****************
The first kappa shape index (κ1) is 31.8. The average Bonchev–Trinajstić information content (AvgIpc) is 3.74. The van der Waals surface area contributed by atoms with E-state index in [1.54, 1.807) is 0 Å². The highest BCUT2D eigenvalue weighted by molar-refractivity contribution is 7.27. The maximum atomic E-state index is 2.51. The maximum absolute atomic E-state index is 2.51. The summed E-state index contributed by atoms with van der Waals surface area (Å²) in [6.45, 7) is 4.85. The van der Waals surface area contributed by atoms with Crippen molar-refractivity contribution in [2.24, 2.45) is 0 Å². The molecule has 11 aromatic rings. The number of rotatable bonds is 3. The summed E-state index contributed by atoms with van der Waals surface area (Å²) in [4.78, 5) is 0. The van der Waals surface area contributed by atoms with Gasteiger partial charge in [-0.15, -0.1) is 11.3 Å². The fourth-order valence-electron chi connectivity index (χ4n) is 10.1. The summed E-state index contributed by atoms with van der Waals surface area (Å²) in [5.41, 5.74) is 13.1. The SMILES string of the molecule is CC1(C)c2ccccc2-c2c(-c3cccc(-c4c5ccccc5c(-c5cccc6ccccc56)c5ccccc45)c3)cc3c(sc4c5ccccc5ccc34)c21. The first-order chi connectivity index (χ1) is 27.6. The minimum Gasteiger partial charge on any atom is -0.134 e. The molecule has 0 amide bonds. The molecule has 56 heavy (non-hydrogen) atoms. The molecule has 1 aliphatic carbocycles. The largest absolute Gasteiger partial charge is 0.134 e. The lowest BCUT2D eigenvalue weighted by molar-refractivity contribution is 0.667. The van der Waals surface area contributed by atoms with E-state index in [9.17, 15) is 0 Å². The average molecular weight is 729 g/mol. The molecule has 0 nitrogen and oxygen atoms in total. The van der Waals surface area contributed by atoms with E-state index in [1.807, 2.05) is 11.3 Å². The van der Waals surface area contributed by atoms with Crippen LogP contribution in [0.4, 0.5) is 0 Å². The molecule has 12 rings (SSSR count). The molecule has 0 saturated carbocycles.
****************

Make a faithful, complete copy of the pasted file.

The first kappa shape index (κ1) is 31.8. The average Bonchev–Trinajstić information content (AvgIpc) is 3.74. The van der Waals surface area contributed by atoms with E-state index in [1.54, 1.807) is 0 Å². The highest BCUT2D eigenvalue weighted by molar-refractivity contribution is 7.27. The maximum atomic E-state index is 2.51. The maximum absolute atomic E-state index is 2.51. The summed E-state index contributed by atoms with van der Waals surface area (Å²) in [6.45, 7) is 4.85. The van der Waals surface area contributed by atoms with Crippen molar-refractivity contribution in [2.24, 2.45) is 0 Å². The molecule has 11 aromatic rings. The number of rotatable bonds is 3. The summed E-state index contributed by atoms with van der Waals surface area (Å²) in [4.78, 5) is 0. The van der Waals surface area contributed by atoms with Gasteiger partial charge in [-0.15, -0.1) is 11.3 Å². The fourth-order valence-electron chi connectivity index (χ4n) is 10.1. The summed E-state index contributed by atoms with van der Waals surface area (Å²) in [5.41, 5.74) is 13.1. The SMILES string of the molecule is CC1(C)c2ccccc2-c2c(-c3cccc(-c4c5ccccc5c(-c5cccc6ccccc56)c5ccccc45)c3)cc3c(sc4c5ccccc5ccc34)c21. The first-order chi connectivity index (χ1) is 27.6. The minimum Gasteiger partial charge on any atom is -0.134 e. The molecule has 0 amide bonds. The molecule has 56 heavy (non-hydrogen) atoms. The molecule has 1 aliphatic carbocycles. The largest absolute Gasteiger partial charge is 0.134 e. The lowest BCUT2D eigenvalue weighted by molar-refractivity contribution is 0.667. The van der Waals surface area contributed by atoms with E-state index in [9.17, 15) is 0 Å². The average molecular weight is 729 g/mol. The molecule has 0 nitrogen and oxygen atoms in total. The van der Waals surface area contributed by atoms with E-state index in [1.807, 2.05) is 11.3 Å². The van der Waals surface area contributed by atoms with Crippen LogP contribution in [0.4, 0.5) is 0 Å². The molecule has 12 rings (SSSR count). The molecule has 0 saturated carbocycles.